Shipwrights Way - Bordon to Liss

A short history of The Shipwrights Way

The Shipwrights Way is a long-distance route linking villages and towns in east Hampshire through some beautiful countryside. Starting at Alice Holt Forest near Farnham across the South Downs to Portsmouth. The route is open to walkers and cyclists and, where possible, horse-riders and people with disabilities.

Relevant information for this leg of the Way

Both Bordon and Liss offer a range of shops, cafes and pubs and have public toilets. Liss has a rail station, with approximately hourly services to Liphook and Petersfield. There is also a village shop on the route at the northern end of Greatham.


    • Route
    • Temporarily closed
    • Restricted use


This section is 7½ miles long. Just before reaching Liss there is a spur off to Liphook. This spur route offers some lovely scenery and a good variety of heathland, pine woods and sunken lanes.

Once clear of the built-up area, the path winds through trees along the edge of the military training area (you may well hear firing or see troops or tanks, but the path is safe to use!). The site was first chosen for military use in the 1860s as it was a day’s march from Aldershot. It developed a pivotal role in teaching military train drivers during both world wars. It is still well used by modern troops. The site also provides a valuable wildlife refuge, being home to all twelve native amphibians and reptiles.

The quiet village of Greatham leads on to another bridleway, initially a causeway through wet woodland and then on higher ground. A short section of road finally leads onto the disused military railway. This is now a substantial path with bespoke oak bridges winding through mature trees alongside the River Rother and emerging right in the centre of Liss.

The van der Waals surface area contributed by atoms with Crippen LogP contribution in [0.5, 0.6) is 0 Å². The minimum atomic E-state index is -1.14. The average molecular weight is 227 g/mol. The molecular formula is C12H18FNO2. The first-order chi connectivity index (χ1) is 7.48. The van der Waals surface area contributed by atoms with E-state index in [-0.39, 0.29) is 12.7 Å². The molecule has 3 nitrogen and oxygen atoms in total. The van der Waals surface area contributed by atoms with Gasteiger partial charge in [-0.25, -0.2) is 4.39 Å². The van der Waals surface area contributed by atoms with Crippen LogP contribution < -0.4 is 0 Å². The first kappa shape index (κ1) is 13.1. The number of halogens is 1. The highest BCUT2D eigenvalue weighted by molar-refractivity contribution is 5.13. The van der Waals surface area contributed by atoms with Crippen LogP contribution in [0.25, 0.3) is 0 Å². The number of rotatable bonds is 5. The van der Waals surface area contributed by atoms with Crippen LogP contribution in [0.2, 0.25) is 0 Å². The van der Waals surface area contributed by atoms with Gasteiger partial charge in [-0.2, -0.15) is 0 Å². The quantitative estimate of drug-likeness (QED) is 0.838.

This section is open to walkers (and dogs) and cyclists and provides a fair to good route for pushchairs and mobility vehicles. Horse-riders may use the bridleways and road link between them, but are not advised to ride in Bordon itself.

The majority is off-road, on bridleway or shared-use pavements; it is nearly all flat and there are no gates, steps or stiles. The first part of this section is through the busy areas of Lindford, Bordon and Whitehill, using pavements and cycleways. A bridleway then winds its way along the edge of the MoD ranges. It emerges to cross the A325 and then on to much quieter roads through the village of Greatham. A second bridleway then crosses the A3 via a bridge. A brief on-road section and then a wide, flat track along the disused railway line to take you to Liss.

Partnership working between East Hampshire District Council, Hampshire County Council, the Forestry Commission and the South Downs National Park Authority provided the route. This section could not have been completed without the generosity of the MoD, who gave permission and support to build 1½ miles of new bridleway on their training ground and that of the M3 Local Enterprise Partnership, who funded this new path.